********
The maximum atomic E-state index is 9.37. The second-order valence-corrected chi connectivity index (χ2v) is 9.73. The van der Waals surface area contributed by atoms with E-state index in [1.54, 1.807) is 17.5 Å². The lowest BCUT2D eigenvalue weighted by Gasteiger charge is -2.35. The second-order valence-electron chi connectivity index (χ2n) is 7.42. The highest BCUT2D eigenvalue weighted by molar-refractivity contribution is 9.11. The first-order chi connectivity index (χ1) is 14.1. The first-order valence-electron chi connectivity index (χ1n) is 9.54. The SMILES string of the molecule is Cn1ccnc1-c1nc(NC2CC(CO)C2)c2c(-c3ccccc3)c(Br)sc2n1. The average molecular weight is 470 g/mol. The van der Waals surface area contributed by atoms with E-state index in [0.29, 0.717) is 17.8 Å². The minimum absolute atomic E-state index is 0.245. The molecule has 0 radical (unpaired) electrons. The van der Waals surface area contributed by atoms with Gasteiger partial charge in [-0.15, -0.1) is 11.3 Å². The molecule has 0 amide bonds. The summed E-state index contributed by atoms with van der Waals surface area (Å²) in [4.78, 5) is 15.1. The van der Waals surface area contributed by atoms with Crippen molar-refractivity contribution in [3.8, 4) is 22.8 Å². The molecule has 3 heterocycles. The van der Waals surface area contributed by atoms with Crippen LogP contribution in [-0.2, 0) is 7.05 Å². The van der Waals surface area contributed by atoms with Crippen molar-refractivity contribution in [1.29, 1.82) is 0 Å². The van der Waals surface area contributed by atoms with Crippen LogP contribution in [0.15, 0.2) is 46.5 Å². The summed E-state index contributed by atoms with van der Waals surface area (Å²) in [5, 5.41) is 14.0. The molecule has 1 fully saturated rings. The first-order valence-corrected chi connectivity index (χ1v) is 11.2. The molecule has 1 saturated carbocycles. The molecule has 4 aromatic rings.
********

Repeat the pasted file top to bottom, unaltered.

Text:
The maximum atomic E-state index is 9.37. The second-order valence-corrected chi connectivity index (χ2v) is 9.73. The van der Waals surface area contributed by atoms with E-state index in [1.54, 1.807) is 17.5 Å². The lowest BCUT2D eigenvalue weighted by Gasteiger charge is -2.35. The second-order valence-electron chi connectivity index (χ2n) is 7.42. The highest BCUT2D eigenvalue weighted by molar-refractivity contribution is 9.11. The first-order chi connectivity index (χ1) is 14.1. The first-order valence-electron chi connectivity index (χ1n) is 9.54. The SMILES string of the molecule is Cn1ccnc1-c1nc(NC2CC(CO)C2)c2c(-c3ccccc3)c(Br)sc2n1. The average molecular weight is 470 g/mol. The van der Waals surface area contributed by atoms with E-state index in [0.29, 0.717) is 17.8 Å². The minimum absolute atomic E-state index is 0.245. The molecule has 0 radical (unpaired) electrons. The van der Waals surface area contributed by atoms with Gasteiger partial charge in [-0.15, -0.1) is 11.3 Å². The molecule has 0 amide bonds. The summed E-state index contributed by atoms with van der Waals surface area (Å²) in [4.78, 5) is 15.1. The van der Waals surface area contributed by atoms with Crippen molar-refractivity contribution in [3.8, 4) is 22.8 Å². The molecule has 3 heterocycles. The van der Waals surface area contributed by atoms with Crippen LogP contribution in [-0.2, 0) is 7.05 Å². The van der Waals surface area contributed by atoms with Crippen molar-refractivity contribution in [1.29, 1.82) is 0 Å². The van der Waals surface area contributed by atoms with Crippen LogP contribution in [0.15, 0.2) is 46.5 Å². The summed E-state index contributed by atoms with van der Waals surface area (Å²) in [5, 5.41) is 14.0. The molecule has 1 fully saturated rings. The first-order valence-corrected chi connectivity index (χ1v) is 11.2. The molecule has 1 saturated carbocycles. The molecule has 4 aromatic rings.